Work Health and Safety I won't go into in detail, I think, hopefully you're all aware of those, and bullying has its own codes of practise, and is often covered under Work Health and Safety, as well.
Two areas I would like to highlight to you are the Disability and Discrimination Act that cover any individual with a mental health condition and imply that a manager must provide reasonably practical adjustments for an employee who has disclosed they are experiencing a mental health condition.
This is something you need to manage in the workplace, have an agreed timeframe with agreed reviews. And, at some point, the individual will be expected to be able to return to fulfil the inherent requirements of the job. But the key point there is understanding and the obligation to make reasonably practical adjustments.
Privacy, there's a Privacy Act as well, which prevents disclosure of personal information, and in this case, it would mean that a manager or a colleague can not disclose that someone has a mental health condition without the permission of that individual.
Two exceptions to this are, if the individual is at risk of self-harm or harming colleagues around them. If they do disclose that information, it can only be disclosed for the purpose in which it was shared, so, for instance, in terms of making reasonably practical adjustments.
A couple of extra things in mind. So, where do you start? One of the things about bullying is it's a. One particular risk factor, and. One of the best ways to approach it is to take a holistic or integrated approach to create a mentally healthy workplace.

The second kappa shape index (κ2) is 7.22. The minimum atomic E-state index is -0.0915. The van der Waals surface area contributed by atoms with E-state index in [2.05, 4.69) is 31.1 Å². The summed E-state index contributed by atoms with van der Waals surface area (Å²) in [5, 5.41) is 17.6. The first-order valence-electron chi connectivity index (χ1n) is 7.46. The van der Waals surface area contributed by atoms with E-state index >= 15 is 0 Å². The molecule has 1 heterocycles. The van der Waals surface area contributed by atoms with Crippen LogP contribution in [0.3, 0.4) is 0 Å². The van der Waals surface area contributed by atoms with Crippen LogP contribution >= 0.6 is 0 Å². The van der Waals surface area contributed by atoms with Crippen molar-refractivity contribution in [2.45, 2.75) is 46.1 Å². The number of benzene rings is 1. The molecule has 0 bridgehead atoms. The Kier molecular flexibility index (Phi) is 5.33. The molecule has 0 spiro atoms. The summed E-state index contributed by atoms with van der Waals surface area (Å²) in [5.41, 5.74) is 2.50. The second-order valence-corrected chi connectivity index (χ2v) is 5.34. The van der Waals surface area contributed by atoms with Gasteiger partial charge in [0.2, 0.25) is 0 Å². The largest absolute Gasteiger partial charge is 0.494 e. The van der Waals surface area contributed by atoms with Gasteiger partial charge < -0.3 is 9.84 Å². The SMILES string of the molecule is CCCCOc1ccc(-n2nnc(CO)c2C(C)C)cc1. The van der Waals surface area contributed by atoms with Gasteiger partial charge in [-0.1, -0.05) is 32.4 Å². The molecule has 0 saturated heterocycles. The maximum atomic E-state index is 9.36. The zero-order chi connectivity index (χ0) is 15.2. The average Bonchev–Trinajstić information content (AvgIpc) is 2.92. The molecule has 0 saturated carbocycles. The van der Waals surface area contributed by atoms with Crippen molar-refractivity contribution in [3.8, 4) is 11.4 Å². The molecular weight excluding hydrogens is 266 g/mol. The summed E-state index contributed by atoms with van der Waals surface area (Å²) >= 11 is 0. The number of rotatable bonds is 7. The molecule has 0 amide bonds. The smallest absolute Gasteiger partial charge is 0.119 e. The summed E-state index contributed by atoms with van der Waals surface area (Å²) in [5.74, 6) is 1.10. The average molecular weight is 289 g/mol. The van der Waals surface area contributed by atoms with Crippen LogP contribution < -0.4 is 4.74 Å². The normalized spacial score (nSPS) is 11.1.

In a mentally healthy workplace, there are a number of factors that would mitigate against bullying.
First of all, you'd fosters a positive workplace culture. Stresses and other risks to mental health are met, identified, and managed. There's good support for people with mental health conditions. And the organisation has a clear zero-tolerance approach to discrimination and bullying.
The Heads Up website is a great place to have a look for additional resources. It's got a raft of simple, practical, and free resources for individuals at any level of an organisation. It includes case studies, videos, tools, fact sheets, brochures, booklets, online learning. I'd encourage you all to dive in and have a look.
And, as you can see on the right hand side of the screen, there, it's nicely segmented for employers, employees, managers, and even a whole area for small business owners, recognising the particular challenges they face.
Other resources you may like to have a look at is Work Health Safety Queensland has an excellent Working Towards a Bullying-Free Workplace article.
Safe Work Australia has three excellent documents around an example of a workplace bullying policy, Workplace Bullying Workers' Guide, and A Guide to Preventing and Responding to Workplace Bullying.
The Victorian Public Sector Commission has put out a document called Turning the Tide on Bullying and Poor Workplace Cultures, and features some case studies, and our own website at Heads Up has.
Where you'll find our research report on bullying in Australia.
So thank you for your time today, and I hope you found this quick overview of the topic informative, and I encourage you to dive into those links that are on each of the pages to find out the additional information that you may need.
Thank you, Michael, for your expertise, and the work that Beyond Blue do for everyone.
Heads Up continue to do a tremendous job in providing research strategies and support in creating and maintaining a mentally healthy workplace.
If you'd like for other information, visit the Heads Up website, or you can visit our website as well, at www.worksafe.qld.gov.au.
[End of Transcript]